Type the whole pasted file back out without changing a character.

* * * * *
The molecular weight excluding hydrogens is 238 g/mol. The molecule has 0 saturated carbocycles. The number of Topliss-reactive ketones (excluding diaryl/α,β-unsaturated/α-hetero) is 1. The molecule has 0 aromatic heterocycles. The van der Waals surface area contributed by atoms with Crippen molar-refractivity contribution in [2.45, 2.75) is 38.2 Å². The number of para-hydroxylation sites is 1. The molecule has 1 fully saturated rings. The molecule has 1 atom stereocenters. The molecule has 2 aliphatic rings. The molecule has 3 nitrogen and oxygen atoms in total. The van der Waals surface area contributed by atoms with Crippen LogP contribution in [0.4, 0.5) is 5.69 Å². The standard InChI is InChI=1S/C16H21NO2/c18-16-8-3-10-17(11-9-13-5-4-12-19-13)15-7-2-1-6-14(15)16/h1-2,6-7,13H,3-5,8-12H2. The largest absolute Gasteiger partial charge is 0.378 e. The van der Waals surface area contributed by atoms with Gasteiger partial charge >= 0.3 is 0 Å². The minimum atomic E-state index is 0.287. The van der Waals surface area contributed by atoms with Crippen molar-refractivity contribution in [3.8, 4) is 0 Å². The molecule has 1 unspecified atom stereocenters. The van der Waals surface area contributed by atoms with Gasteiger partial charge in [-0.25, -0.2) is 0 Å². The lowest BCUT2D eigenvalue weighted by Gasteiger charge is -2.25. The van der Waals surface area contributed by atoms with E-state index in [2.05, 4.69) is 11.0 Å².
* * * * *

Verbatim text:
The molecular weight excluding hydrogens is 238 g/mol. The molecule has 0 saturated carbocycles. The number of Topliss-reactive ketones (excluding diaryl/α,β-unsaturated/α-hetero) is 1. The molecule has 0 aromatic heterocycles. The van der Waals surface area contributed by atoms with Crippen molar-refractivity contribution in [2.45, 2.75) is 38.2 Å². The number of para-hydroxylation sites is 1. The molecule has 1 fully saturated rings. The molecule has 1 atom stereocenters. The molecule has 2 aliphatic rings. The molecule has 3 nitrogen and oxygen atoms in total. The van der Waals surface area contributed by atoms with Crippen LogP contribution in [0.4, 0.5) is 5.69 Å². The standard InChI is InChI=1S/C16H21NO2/c18-16-8-3-10-17(11-9-13-5-4-12-19-13)15-7-2-1-6-14(15)16/h1-2,6-7,13H,3-5,8-12H2. The largest absolute Gasteiger partial charge is 0.378 e. The van der Waals surface area contributed by atoms with Gasteiger partial charge >= 0.3 is 0 Å². The minimum atomic E-state index is 0.287. The van der Waals surface area contributed by atoms with Crippen molar-refractivity contribution in [3.8, 4) is 0 Å². The molecule has 1 unspecified atom stereocenters. The van der Waals surface area contributed by atoms with Gasteiger partial charge in [-0.25, -0.2) is 0 Å². The lowest BCUT2D eigenvalue weighted by Gasteiger charge is -2.25. The van der Waals surface area contributed by atoms with E-state index in [2.05, 4.69) is 11.0 Å².